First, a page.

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Draft VAT proclamation sparks divided opinions

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A draft proclamation which is under circulation for fine tuning raises eye brows of some financial experts as the potential law seeks to switch the two-decade old value added tax (VAT) law to now suggest for government entities to withhold 50 percent of the VAT from suppliers. Experts pointed out that this presents a massive capability of eroding the working capital of the private sector.
In spite of such views, the draft proclamation that has been under discussion with pertinent stakeholders before being tabled to the Council of Ministers in the coming few weeks, is stated to introduce an easy and cushioning element to the blurry articles in the current proclamation that has loopholes.
The draft has also added some sectors to be included on the VAT regime on the aim to expand the tax base and collection, which is very poor compared with the tax GDP ratio and with other peer countries.
One of the key changes on the draft proclamation is that it will force government entities, which are the major high buyers in the country, to withhold half of the VAT amount that is supposed to be transferred for service or goods suppliers on the current proclamation.
Article 64, sub-article 1, states that if a taxable supply is made by a registered person to a government entity, the government entity shall withhold 50 percent of the VAT payable in respect of the supply.
It added that the VAT pay will be withheld to the Tax Authority in accordance with the procedures specified in a Directive issued by the Minister of Finance, while the remaining half of the VAT was payable in respect to the supply of the registered person making the supply.
However, some experts argue that the proposed withholding amount will highly affect the working capital of suppliers, “Particularly on the transaction of huge amounts.”
As a tax expert, who demanded anonymity, told Capital, the existed experience is of the government entity withholding only 2 percent for transactions more than 10,000 birr of service and for goods supply for more than 3,000 birr.
He recalled that on the industrial purchase it may expand to 35 percent. He said that the draft rate is very high that may affect the suppliers’ working capital.
Even though there is practice to withhold some portion of the VAT on the purchase at the government offices, the current proclamation doesn’t directly state it, like the draft law.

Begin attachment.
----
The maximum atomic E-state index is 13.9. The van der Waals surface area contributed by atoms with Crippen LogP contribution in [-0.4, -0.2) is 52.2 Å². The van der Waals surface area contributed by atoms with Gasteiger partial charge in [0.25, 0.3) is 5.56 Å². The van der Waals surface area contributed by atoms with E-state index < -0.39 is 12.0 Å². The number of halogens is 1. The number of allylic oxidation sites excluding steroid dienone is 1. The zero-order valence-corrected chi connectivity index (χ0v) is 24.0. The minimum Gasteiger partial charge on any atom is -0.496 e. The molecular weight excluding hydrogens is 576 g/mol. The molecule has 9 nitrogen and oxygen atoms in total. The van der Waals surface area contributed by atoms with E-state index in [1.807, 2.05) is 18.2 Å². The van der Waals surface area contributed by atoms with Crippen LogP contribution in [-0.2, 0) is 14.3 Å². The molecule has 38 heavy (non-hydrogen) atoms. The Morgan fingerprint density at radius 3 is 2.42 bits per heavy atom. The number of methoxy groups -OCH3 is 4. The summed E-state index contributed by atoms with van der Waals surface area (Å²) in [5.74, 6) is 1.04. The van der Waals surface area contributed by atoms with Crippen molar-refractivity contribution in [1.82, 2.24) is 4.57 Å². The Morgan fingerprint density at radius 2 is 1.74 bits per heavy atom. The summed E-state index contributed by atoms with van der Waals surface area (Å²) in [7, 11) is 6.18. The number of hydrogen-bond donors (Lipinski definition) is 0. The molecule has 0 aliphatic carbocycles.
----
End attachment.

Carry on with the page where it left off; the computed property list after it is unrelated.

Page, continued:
“If they get the amount it shall be a resource until they settle the payment for the tax authority. It is acceptable if concerns rose regarding the issue,” he added.
“The figure has been one of the discussed points on the latest consultation with stakeholders,” the tax expert expressed his hope citing that the rate will be reviewed before it is tabled to parliament for ratification.
Regarding the draft proclamation, other tax experts who have been well informed on the draft from its preparation, told Capital that the new proclamation will ease some of the unclear parts of the current law. They said that some of the areas that were covered by the VAT regime will be excluded when the new regulation is followed by the proclamation issue.
The other area that is expected to be included on the upcoming proclamation is the implantation of multiple VAT ratings.
“The current VAT law has a flat rate that is 15 percent, but it has been recommended for government to apply multiple VAT regimes. For instance the rate of getting service at restaurants and buying cars or jewelry should not be charged at similar rates,” the tax experts said.
Although not being included on the draft proclamation, the tax guru opines that the idea will be absorbed in the final draft for consideration, since it may ease the burden of the public and provide sustainable solutions to price hikes in the market.
Experts said that the experience of multiple VAT rate is applied in other countries, “For instance, in Kenya there is a triple VAT rate.”
The government is highly interested to expand its tax base and revenue collected from the public but to do that, several reforms in the tax system must be applied.
In one of the best performing years a decade ago, the tax GDP ratio was near 13 percent that is now back to a single digit.
The tax GDP ratio in Ethiopia is one of the lowest in the sub-Saharan countries to which international partners have been urging the government to improve its fiscal policy since it is crucial to give a room for the government to narrow the budget deficit and cover its expenditure from the resource secured from the tax revenue.

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